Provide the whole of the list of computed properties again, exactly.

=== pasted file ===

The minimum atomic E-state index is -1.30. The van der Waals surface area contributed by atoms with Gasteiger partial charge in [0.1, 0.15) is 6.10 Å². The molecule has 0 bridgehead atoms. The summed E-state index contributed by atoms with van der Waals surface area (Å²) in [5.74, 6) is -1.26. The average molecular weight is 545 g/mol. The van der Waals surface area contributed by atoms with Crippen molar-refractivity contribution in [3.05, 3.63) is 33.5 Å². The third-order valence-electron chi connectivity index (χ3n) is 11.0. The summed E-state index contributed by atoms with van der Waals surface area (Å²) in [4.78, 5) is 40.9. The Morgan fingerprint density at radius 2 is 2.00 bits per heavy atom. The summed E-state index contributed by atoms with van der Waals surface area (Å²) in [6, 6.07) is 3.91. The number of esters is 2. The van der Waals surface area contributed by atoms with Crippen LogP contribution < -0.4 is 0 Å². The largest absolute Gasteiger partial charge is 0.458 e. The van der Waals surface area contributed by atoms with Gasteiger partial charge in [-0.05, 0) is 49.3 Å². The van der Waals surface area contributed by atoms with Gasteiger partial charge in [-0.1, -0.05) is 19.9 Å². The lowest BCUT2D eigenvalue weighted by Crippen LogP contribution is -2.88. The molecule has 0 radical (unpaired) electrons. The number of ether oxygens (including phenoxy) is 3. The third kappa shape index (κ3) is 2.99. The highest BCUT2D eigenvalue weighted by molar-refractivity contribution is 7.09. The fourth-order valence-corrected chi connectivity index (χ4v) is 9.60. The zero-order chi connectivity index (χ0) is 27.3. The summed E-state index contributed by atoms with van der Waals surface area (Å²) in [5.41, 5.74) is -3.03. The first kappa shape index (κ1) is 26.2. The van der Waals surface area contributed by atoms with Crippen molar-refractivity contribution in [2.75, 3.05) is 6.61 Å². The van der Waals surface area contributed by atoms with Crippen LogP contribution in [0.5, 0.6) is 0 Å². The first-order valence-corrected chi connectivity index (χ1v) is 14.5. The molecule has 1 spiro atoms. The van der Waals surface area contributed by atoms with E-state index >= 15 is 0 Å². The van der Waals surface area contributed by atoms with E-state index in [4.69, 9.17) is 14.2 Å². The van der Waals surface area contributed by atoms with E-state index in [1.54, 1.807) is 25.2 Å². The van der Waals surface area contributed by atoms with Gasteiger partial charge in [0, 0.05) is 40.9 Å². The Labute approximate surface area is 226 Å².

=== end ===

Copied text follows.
The minimum atomic E-state index is -1.30. The van der Waals surface area contributed by atoms with Gasteiger partial charge in [0.1, 0.15) is 6.10 Å². The molecule has 0 bridgehead atoms. The summed E-state index contributed by atoms with van der Waals surface area (Å²) in [5.74, 6) is -1.26. The average molecular weight is 545 g/mol. The van der Waals surface area contributed by atoms with Crippen molar-refractivity contribution in [3.05, 3.63) is 33.5 Å². The third-order valence-electron chi connectivity index (χ3n) is 11.0. The summed E-state index contributed by atoms with van der Waals surface area (Å²) in [4.78, 5) is 40.9. The Morgan fingerprint density at radius 2 is 2.00 bits per heavy atom. The summed E-state index contributed by atoms with van der Waals surface area (Å²) in [6, 6.07) is 3.91. The number of esters is 2. The van der Waals surface area contributed by atoms with Crippen LogP contribution < -0.4 is 0 Å². The largest absolute Gasteiger partial charge is 0.458 e. The van der Waals surface area contributed by atoms with Gasteiger partial charge in [-0.05, 0) is 49.3 Å². The van der Waals surface area contributed by atoms with Gasteiger partial charge in [-0.1, -0.05) is 19.9 Å². The lowest BCUT2D eigenvalue weighted by Crippen LogP contribution is -2.88. The molecule has 0 radical (unpaired) electrons. The number of ether oxygens (including phenoxy) is 3. The third kappa shape index (κ3) is 2.99. The highest BCUT2D eigenvalue weighted by molar-refractivity contribution is 7.09. The fourth-order valence-corrected chi connectivity index (χ4v) is 9.60. The zero-order chi connectivity index (χ0) is 27.3. The summed E-state index contributed by atoms with van der Waals surface area (Å²) in [5.41, 5.74) is -3.03. The first kappa shape index (κ1) is 26.2. The van der Waals surface area contributed by atoms with Crippen molar-refractivity contribution in [2.75, 3.05) is 6.61 Å². The van der Waals surface area contributed by atoms with Crippen LogP contribution in [0.5, 0.6) is 0 Å². The first-order valence-corrected chi connectivity index (χ1v) is 14.5. The molecule has 1 spiro atoms. The van der Waals surface area contributed by atoms with E-state index >= 15 is 0 Å². The van der Waals surface area contributed by atoms with E-state index in [4.69, 9.17) is 14.2 Å². The van der Waals surface area contributed by atoms with E-state index in [1.54, 1.807) is 25.2 Å². The van der Waals surface area contributed by atoms with Gasteiger partial charge in [0, 0.05) is 40.9 Å². The Labute approximate surface area is 226 Å².